Many years ago, along with practically everyone else in the U.S., I read HELTER SKELTER. It was absolutely fascinating, and I never read another true crime book.
My friends sometimes tease me about how easily I dispatch people in my stories, but that's the point: they're book people, not real people. Despite their omnipresence these days, I avoid news stories that promise in-depth coverage of gruesome crimes and vicious criminals. That's real. Someone got hurt. Someone isn't right in the head. I don't want to know any more about it.
But in a novel, I'm fine with killing off one or two people, maybe more. It's part of a guided tour for the reader, a plan for his or her enjoyment. For a few hours we pit our minds against the detective's and see if we, too, can figure out who and why. As the writer, I have to really pay attention, because it's my responsibility to make it exciting and to make everything work out in the end.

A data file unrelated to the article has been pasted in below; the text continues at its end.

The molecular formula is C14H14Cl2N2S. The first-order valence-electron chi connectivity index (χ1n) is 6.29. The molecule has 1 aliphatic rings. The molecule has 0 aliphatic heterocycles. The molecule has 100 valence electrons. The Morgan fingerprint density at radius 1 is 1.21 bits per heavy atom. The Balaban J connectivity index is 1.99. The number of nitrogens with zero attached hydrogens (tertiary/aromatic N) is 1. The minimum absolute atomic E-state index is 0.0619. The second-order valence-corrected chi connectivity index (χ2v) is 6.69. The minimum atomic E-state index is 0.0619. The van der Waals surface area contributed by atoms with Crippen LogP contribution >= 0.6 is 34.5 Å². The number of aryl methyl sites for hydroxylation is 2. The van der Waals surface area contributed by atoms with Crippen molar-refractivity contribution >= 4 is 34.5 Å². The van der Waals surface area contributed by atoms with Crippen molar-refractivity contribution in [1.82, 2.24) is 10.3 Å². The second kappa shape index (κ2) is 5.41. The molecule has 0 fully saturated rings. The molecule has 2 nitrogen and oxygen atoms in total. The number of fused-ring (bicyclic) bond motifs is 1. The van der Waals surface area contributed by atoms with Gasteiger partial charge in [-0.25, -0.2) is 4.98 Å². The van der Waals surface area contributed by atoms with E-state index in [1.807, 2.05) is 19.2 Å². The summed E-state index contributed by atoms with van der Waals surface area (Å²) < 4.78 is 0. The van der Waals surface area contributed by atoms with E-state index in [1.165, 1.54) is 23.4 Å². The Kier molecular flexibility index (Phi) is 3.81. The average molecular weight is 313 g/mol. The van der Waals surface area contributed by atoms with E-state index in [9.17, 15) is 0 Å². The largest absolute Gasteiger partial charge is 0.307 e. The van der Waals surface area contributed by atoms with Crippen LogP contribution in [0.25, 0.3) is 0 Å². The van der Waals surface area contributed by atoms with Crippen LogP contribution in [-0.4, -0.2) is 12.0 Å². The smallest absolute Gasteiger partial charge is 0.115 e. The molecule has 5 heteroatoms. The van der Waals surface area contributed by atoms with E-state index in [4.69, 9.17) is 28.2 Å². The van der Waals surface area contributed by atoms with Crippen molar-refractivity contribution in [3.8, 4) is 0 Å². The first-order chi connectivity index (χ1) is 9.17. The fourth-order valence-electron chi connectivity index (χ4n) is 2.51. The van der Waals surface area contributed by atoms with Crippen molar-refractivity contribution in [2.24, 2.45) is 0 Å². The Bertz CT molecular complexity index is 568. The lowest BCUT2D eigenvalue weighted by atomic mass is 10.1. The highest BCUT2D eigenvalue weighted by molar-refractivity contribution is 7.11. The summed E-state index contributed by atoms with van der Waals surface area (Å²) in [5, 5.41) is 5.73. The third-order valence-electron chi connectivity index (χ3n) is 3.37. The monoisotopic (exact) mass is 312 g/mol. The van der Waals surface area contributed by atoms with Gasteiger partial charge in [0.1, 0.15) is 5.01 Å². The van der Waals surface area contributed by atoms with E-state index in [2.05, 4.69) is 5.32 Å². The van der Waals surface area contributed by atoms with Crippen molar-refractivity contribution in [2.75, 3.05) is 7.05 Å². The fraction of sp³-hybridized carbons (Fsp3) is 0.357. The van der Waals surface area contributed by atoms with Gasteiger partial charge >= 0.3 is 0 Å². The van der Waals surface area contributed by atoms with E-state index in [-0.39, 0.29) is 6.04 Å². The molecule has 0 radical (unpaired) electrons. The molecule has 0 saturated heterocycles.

Maybe that's the problem for me with reading true crime. I can't make it work out, can't stop the killing and the residual pain for family and friends. But in my books, justice will triumph and we will know it all. In that, fiction tops real life every time.